We are always particularly disappointed when those who claim to be conservative, rhapsodizing about the purity of the free market and urging cutbacks in government regulation, become hypocrites when it comes to the very free market responses and corrections that are essential for the integrity of capitalism. That’s exactly what Jeff Patch has done in The Weekly Standard, arguing that we need government regulation of proxy advisory firms.
The average American who owns stock in a public company through a 401(k) or a brokerage account has likely never heard of Institutional Shareholder Services. The firm is perhaps the most influential proxy advisor, advising pension funds and other institutional investors how to vote on shareholder proposals. Nonetheless, the secretive firm holds a vast amount of influence over how public companies operate.
Let us point out again that proxy advisory firms publish reports no one has to buy and recommendations no one has to follow. Their clients find their analyses useful and are more likely to follow their recommendations to vote with management than the tiny fraction of recommendations to vote against. The average Americans who have a brokerage or 401(k) account do not make buy/sell/hold decisions because they recognize that large institutional investors have the expertise and resources they do not. Those who make the buy/sell/hold decisions are in a better position to make voting decisions than someone who has no idea why a stock is in the portfolio or even whether it is. Furthermore, thanks to the tireless work of our Chair and the founder of ISS, Robert A.G. Monks, over 14 years, the SEC requires investment managers to disclose their proxy votes. Customers can now see whether their investment managers voted in favor of outrageous pay plans or against shareholder proposals on climate change and switch to another manager if they do not like those votes. This is how markets work.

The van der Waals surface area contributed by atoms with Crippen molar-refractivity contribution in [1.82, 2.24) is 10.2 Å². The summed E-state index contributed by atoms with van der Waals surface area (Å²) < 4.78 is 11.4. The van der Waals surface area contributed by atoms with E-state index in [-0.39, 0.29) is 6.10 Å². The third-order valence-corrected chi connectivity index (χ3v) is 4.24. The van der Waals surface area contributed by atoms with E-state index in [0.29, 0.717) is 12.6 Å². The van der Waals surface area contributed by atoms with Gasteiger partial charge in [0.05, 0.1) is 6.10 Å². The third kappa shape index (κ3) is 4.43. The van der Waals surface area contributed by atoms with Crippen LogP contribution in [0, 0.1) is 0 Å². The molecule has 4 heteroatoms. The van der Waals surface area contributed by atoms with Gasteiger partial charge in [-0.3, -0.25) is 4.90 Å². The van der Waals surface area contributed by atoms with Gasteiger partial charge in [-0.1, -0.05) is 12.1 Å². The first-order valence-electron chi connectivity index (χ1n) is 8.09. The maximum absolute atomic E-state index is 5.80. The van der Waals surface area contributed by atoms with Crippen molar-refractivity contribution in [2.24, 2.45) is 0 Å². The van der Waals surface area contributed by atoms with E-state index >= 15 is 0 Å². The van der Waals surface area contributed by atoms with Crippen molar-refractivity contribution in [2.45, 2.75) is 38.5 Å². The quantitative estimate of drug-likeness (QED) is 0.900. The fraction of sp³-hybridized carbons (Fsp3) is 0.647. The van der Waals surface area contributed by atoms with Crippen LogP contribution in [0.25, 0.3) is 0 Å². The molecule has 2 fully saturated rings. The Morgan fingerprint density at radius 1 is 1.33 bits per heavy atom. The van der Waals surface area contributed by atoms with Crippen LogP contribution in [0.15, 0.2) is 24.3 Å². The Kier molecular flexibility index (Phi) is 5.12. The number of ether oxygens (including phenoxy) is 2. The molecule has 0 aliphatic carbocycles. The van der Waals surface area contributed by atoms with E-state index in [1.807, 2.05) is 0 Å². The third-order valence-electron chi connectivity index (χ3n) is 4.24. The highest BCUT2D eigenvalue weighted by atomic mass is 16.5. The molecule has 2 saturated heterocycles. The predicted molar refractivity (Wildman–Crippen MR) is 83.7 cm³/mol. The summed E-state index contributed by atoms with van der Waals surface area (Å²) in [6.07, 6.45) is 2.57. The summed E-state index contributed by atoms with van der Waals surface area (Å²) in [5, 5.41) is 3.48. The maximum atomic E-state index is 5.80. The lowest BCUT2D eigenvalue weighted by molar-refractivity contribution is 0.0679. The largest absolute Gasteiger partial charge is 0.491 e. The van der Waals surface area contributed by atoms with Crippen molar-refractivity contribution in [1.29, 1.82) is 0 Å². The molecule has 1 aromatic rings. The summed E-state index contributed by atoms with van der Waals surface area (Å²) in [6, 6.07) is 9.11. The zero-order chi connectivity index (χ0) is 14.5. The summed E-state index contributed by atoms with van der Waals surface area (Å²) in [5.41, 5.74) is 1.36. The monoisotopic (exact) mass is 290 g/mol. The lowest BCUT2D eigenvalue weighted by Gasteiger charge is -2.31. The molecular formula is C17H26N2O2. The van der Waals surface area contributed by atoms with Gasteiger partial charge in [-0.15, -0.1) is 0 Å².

Let us also point out again that the shareholder proposals Mr. Patch is so worried about are non-binding. Even a 100 percent vote in favor can be overruled by the company. No one is forcing America’s most powerful companies to do anything they do not think is a prudent use of their resources.
If any pressure is being put on companies, it is from shareholders, not proxy advisory firms. That is how capitalism works, and if executives feel unduly pressured, they can take the company private, and see how they feel about pressure from those owners.
As for The Weekly Standard and Mr. Patch, we recommend that they take a refresher course in economics, markets, and consistency.